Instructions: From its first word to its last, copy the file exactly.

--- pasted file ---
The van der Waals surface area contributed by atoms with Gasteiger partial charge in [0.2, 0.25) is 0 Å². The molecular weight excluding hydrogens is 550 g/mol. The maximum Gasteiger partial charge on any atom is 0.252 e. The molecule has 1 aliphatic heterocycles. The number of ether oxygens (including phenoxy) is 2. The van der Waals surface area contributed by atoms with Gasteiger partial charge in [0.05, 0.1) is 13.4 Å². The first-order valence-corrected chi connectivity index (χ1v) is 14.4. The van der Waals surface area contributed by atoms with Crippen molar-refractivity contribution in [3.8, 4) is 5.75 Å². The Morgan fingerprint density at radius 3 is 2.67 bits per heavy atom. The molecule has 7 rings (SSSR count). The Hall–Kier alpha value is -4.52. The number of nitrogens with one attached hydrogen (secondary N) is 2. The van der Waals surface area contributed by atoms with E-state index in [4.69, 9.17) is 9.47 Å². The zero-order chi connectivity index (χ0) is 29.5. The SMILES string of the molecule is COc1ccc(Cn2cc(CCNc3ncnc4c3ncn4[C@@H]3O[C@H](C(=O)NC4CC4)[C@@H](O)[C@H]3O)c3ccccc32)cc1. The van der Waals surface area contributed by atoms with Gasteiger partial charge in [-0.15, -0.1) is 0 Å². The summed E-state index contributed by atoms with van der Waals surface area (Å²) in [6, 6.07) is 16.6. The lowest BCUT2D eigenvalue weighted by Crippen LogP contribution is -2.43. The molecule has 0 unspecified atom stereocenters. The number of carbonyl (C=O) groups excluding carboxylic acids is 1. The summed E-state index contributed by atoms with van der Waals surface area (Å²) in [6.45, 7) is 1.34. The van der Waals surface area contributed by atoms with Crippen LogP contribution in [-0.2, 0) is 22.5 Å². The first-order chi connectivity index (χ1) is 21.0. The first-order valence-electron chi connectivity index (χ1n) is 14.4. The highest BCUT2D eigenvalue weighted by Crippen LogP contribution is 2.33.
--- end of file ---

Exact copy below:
The van der Waals surface area contributed by atoms with Gasteiger partial charge in [0.2, 0.25) is 0 Å². The molecular weight excluding hydrogens is 550 g/mol. The maximum Gasteiger partial charge on any atom is 0.252 e. The molecule has 1 aliphatic heterocycles. The number of ether oxygens (including phenoxy) is 2. The van der Waals surface area contributed by atoms with Gasteiger partial charge in [0.05, 0.1) is 13.4 Å². The first-order valence-corrected chi connectivity index (χ1v) is 14.4. The van der Waals surface area contributed by atoms with Crippen molar-refractivity contribution in [3.8, 4) is 5.75 Å². The Morgan fingerprint density at radius 3 is 2.67 bits per heavy atom. The molecule has 7 rings (SSSR count). The Hall–Kier alpha value is -4.52. The number of nitrogens with one attached hydrogen (secondary N) is 2. The van der Waals surface area contributed by atoms with E-state index in [4.69, 9.17) is 9.47 Å². The zero-order chi connectivity index (χ0) is 29.5. The SMILES string of the molecule is COc1ccc(Cn2cc(CCNc3ncnc4c3ncn4[C@@H]3O[C@H](C(=O)NC4CC4)[C@@H](O)[C@H]3O)c3ccccc32)cc1. The van der Waals surface area contributed by atoms with Gasteiger partial charge in [-0.15, -0.1) is 0 Å². The summed E-state index contributed by atoms with van der Waals surface area (Å²) in [6, 6.07) is 16.6. The lowest BCUT2D eigenvalue weighted by Crippen LogP contribution is -2.43. The molecule has 0 unspecified atom stereocenters. The number of carbonyl (C=O) groups excluding carboxylic acids is 1. The summed E-state index contributed by atoms with van der Waals surface area (Å²) in [6.45, 7) is 1.34. The van der Waals surface area contributed by atoms with Crippen LogP contribution in [-0.2, 0) is 22.5 Å². The first-order chi connectivity index (χ1) is 21.0. The first-order valence-electron chi connectivity index (χ1n) is 14.4. The highest BCUT2D eigenvalue weighted by Crippen LogP contribution is 2.33.